Friday, September 9, 2011

Ruminations from the Compass Desk

The above picture is from

In the past 10 years, we have researched the topic of how people practiced the art and the science of strategy.

Some segments of our research were based on our many sessions of observing and studying how people planned their strategies and managed their decisions.

Following are some of those points that we have learned:
  • They simplified their strategic assessment activity; 
  • They usually do not understand their competition;
  • They usually were not willing to spend a great deal of time to collect specific intelligence;
  • They preferred to focus on their strengths without ever thinking about their own weaknesses;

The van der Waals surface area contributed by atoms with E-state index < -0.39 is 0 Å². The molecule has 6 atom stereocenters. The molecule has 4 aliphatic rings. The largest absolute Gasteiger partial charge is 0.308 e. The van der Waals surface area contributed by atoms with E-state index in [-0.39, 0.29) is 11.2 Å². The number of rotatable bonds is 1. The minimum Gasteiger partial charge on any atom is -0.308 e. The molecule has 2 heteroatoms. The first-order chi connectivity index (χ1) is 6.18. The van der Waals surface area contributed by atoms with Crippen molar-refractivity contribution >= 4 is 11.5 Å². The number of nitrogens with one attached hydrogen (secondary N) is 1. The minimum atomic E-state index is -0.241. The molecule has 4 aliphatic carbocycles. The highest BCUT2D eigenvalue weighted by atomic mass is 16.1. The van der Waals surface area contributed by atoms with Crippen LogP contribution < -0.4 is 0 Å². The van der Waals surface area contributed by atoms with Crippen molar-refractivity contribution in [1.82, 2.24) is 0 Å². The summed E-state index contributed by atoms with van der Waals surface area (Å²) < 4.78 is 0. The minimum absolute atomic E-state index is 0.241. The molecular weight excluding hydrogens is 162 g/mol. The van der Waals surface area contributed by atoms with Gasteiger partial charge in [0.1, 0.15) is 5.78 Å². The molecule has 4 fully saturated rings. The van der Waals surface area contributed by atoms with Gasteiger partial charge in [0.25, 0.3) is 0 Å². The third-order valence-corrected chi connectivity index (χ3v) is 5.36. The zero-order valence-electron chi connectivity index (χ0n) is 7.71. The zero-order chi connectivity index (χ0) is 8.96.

• They preferred to plan without having any detailed contingency options;
  • They liked their decision-making process to be quite simple;
  • They had a tendency to confuse their common sense with their so-called intuition;
  • Some of them have no sense of risk/consequences;
  • Some of them took advice from sources who could be categorized as "moral hazard"; and
  • Some of them were not always willing to follow a multi-step process.
We will explain the reasoning behind each of the above points in a future post (or in our future book).

Compass Principle 
  • The successful strategists are those who understand the what's, the hows, the wheres, the whys and the when's.
Compass Postulates
  • For every principle or rule, there is an exception.
  • When the configuration of a situation is understood, one could find the exception.

Q: Do you know the exceptions to the strategic rules that you have been operating under?

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